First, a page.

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New Ad Hoc Committee on Police Policy to Meet Wednesday

Elizabeth Gabriel



The Ad Hoc Committee on Police Policy was created by the Eugene City Council earlier this year in response to Black Lives Matter protesters who advocated for police reform. The group will review current police policies and make recommendations to the City Council for changes and improvements.

The committee will meet ten times, with a focus on topics from organizations such as Campaign Zero and 21st Century Policing.

The committee will also submit a report to the City Council recommending police policy changes by January 31, 2021.

The Ad Hoc Committee includes local organizations representing communities of color, representatives from community Indigenous People, as well as members from City boards and commissions, and four representatives appointed by Mayor Lucy Vinis. The committee includes representatives from the following organizations: 

·        15th Night Youth Advisory Committee

·        Asian/Pacific Islander Community Action Team

·        Black Unity

·        Blacks in Government

·        Centro Latino Americano

·        Civilian Review Board

·        Eugene Islamic Center

·        Human Rights Commission

·        LULAC – League of United Latin American Citizens

·        NAACP – National Association for the Advancement of Colored People

·        Police Commission

·        Trans*Ponder

Betsy Davis is the head of the racial profiling committee for the League of United Latin American Citizens, and a memebr of the Ad Hoc Committie. She wants to address the contact policy and the disparities among people police officers pull over, as well as implement more accountability measures for officers.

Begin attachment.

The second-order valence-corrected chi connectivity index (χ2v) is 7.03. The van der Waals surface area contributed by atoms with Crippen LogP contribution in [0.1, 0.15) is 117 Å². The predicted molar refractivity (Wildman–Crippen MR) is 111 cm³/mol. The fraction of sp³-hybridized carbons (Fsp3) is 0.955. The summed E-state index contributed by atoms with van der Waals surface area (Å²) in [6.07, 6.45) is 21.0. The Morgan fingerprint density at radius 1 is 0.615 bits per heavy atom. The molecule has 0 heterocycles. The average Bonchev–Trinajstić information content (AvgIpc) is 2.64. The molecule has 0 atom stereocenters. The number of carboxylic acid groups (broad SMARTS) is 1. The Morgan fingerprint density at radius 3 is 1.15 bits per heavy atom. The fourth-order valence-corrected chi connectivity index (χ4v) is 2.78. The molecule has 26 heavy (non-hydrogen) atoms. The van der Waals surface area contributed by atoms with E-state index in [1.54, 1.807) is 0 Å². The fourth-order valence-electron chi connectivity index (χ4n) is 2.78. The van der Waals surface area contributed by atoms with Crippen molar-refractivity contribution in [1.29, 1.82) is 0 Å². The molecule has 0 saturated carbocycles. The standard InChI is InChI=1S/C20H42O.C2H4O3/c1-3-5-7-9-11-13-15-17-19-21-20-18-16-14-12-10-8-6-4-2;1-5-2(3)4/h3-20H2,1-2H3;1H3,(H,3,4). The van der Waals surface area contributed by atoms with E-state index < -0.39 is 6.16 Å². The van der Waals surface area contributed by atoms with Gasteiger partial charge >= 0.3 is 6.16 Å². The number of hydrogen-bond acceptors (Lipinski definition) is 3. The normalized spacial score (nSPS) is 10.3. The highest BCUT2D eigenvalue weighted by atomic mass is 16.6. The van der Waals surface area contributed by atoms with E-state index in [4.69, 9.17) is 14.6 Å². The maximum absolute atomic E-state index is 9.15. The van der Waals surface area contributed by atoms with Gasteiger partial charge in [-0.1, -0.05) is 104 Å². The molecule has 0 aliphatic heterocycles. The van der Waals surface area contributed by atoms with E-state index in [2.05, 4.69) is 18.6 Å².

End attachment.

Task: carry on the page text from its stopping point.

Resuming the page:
“To build accountability systems where if officers see a fellow officer doing something they believe is not ethical, right, or constitutional by the Fourteenth Amendment right to due process, that they would be protected and have a way to report and hold their fellow officers accountable,” said Davis. 

She said police departments should be reporting all encounters with community members, not just when they pull someone over while driving a car. Davis said this could also allow communities of color to feel comfortable reporting inappropriate police behavior.

“As one young black man said, he had guns drawn on him and there was no police report about it,” said Davis. “And everyone was encouraging him to speak up and he said, ‘No, because it’s their word against mine and they always win’. And that is not how it should be.”

Now, Davis wants a serious conversation about policing policies.

“I don't know what I hope to get from this,” said Davis. “I hope it's not just another example of talking and talking and talking and nothing changes.”

According to a city press release, the Mayor and City Council members will be participants of the meeting, “for the purpose of listening, learning, and asking questions to better understand the community concerns and the recommendations that come from the committee.”

“We are very grateful to the organizations and representatives that have committed their time and energy to this critical work and continue to move us forward,” wrote Vinis in the press release. “While Eugene is ahead of many other cities when it comes to police practices and accountability, we know there is still room for improvement. This committee will help identify and recommend where those improvements can be focused to better serve our community.”

The first meeting will be Wednesday, September 30, from 6-8 p.m. The second meeting is scheduled for Tuesday, October 6, 6-8 p.m.

Future meetings will be scheduled from October through January. The virtual meetings will be conducted on Zoom and available for the public to watch live via Zoom or recorded and posted on the City’s website.

Elizabeth Gabriel is a former KLCC Public Radio Foundation Journalism Fellow. She is an education reporter at WFYI in Indianapolis.
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